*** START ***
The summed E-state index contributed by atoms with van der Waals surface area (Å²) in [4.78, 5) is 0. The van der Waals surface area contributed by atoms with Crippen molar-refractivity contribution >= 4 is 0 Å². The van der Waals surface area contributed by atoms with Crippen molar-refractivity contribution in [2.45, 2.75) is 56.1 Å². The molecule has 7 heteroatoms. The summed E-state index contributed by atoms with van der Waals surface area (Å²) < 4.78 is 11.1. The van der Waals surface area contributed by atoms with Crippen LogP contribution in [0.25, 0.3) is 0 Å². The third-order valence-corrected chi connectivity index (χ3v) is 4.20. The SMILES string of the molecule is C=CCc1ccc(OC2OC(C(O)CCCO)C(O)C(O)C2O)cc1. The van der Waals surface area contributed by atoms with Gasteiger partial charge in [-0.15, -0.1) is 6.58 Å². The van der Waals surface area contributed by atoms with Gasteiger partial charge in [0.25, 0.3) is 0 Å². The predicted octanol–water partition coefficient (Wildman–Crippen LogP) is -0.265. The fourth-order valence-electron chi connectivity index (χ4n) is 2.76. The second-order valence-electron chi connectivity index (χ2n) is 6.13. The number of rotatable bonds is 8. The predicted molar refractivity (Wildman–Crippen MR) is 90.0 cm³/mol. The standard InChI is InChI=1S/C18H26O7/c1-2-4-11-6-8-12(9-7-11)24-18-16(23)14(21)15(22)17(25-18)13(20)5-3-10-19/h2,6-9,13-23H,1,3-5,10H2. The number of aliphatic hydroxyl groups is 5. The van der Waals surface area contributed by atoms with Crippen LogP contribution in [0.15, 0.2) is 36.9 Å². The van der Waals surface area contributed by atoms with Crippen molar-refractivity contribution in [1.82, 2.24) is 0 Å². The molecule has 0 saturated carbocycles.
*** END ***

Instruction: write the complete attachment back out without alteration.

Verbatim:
The summed E-state index contributed by atoms with van der Waals surface area (Å²) in [4.78, 5) is 0. The van der Waals surface area contributed by atoms with Crippen molar-refractivity contribution >= 4 is 0 Å². The van der Waals surface area contributed by atoms with Crippen molar-refractivity contribution in [2.45, 2.75) is 56.1 Å². The molecule has 7 heteroatoms. The summed E-state index contributed by atoms with van der Waals surface area (Å²) < 4.78 is 11.1. The van der Waals surface area contributed by atoms with Crippen LogP contribution in [0.25, 0.3) is 0 Å². The third-order valence-corrected chi connectivity index (χ3v) is 4.20. The SMILES string of the molecule is C=CCc1ccc(OC2OC(C(O)CCCO)C(O)C(O)C2O)cc1. The van der Waals surface area contributed by atoms with Gasteiger partial charge in [-0.15, -0.1) is 6.58 Å². The van der Waals surface area contributed by atoms with Gasteiger partial charge in [0.25, 0.3) is 0 Å². The predicted octanol–water partition coefficient (Wildman–Crippen LogP) is -0.265. The fourth-order valence-electron chi connectivity index (χ4n) is 2.76. The second-order valence-electron chi connectivity index (χ2n) is 6.13. The number of rotatable bonds is 8. The predicted molar refractivity (Wildman–Crippen MR) is 90.0 cm³/mol. The standard InChI is InChI=1S/C18H26O7/c1-2-4-11-6-8-12(9-7-11)24-18-16(23)14(21)15(22)17(25-18)13(20)5-3-10-19/h2,6-9,13-23H,1,3-5,10H2. The number of aliphatic hydroxyl groups is 5. The van der Waals surface area contributed by atoms with Crippen LogP contribution in [0.15, 0.2) is 36.9 Å². The van der Waals surface area contributed by atoms with Crippen molar-refractivity contribution in [1.82, 2.24) is 0 Å². The molecule has 0 saturated carbocycles.